Bats tend to stay in dark areas such as caves and attics. If you suspect bats in your home you will need to check the attic and look in the crevices where the wall meets with the rafters. Bats do not gnaw at property like rodents do. They can, however, get in through openings made by these rodents. They will leave stains on the walls that are from the oils of their skin and will remain quiet unless disturbed. Droppings are another way you can tell if you have an infestation of bats. There is a distinction from bat droppings to dropping from other pests that may enter the home.
Look at the shape of the droppings. Bat droppings will be long and segmented. They are not round or oval and do not harden like droppings from other pests such as rats.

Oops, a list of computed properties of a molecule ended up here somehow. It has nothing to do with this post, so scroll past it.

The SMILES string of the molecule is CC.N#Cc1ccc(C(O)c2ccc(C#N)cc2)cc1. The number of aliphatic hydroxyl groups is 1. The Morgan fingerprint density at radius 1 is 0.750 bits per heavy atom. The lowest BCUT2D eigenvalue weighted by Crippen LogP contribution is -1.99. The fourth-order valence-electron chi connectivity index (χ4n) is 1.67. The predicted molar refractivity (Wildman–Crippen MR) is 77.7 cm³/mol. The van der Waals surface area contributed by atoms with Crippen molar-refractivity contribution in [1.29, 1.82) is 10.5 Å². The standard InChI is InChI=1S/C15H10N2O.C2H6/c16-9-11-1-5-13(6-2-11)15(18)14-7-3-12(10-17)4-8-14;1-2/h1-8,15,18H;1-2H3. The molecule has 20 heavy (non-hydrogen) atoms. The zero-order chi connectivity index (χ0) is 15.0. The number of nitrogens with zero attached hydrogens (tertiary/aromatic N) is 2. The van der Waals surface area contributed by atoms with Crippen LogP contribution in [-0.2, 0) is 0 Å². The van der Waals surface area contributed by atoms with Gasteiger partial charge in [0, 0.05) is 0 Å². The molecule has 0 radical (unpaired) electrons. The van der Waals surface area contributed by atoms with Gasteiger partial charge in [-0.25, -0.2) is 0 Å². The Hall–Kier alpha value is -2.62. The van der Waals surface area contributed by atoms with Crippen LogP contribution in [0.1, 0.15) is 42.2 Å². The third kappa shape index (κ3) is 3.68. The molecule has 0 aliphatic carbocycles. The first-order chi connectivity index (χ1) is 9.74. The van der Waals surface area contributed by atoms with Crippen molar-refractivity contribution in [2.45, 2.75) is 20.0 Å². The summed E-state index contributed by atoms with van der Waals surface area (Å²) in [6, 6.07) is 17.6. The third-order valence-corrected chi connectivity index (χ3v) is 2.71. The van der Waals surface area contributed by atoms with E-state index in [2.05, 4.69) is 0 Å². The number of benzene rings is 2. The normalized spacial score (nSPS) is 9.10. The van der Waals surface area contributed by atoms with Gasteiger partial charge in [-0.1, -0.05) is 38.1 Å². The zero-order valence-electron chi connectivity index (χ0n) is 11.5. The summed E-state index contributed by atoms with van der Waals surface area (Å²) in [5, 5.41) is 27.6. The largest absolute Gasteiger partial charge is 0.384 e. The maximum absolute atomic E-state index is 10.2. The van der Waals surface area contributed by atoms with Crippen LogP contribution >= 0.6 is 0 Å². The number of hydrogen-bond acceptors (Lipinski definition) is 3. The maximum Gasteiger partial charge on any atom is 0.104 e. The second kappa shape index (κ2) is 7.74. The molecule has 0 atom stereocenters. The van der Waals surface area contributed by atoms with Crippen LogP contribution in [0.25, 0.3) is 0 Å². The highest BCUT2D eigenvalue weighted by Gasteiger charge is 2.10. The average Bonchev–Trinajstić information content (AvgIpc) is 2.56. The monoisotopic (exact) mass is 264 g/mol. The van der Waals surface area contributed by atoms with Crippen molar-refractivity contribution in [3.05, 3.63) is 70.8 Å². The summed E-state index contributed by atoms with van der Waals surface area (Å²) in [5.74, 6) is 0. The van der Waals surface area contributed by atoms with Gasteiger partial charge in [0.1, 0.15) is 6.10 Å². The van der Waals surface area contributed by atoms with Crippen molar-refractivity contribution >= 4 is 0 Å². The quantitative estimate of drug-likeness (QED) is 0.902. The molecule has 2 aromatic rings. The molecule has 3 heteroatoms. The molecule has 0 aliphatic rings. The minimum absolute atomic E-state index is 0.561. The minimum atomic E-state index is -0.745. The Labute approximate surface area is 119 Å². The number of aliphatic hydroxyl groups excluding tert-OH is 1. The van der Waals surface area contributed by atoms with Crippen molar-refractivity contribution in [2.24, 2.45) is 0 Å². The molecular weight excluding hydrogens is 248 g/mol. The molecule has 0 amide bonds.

Crush the droppings. Bat droppings are powdery when crushed and are extremely easy to crush. They are friable and can easily fall apart sometimes without trying to crush them.
Check through the droppings. There should be small pieces of undigested insects within bat droppings.
Notice if the droppings are in one pile. Typically, the bat will drop fecal matter below where it hangs or sits.
The bat droppings will be in several piles if you have an infestion of bats.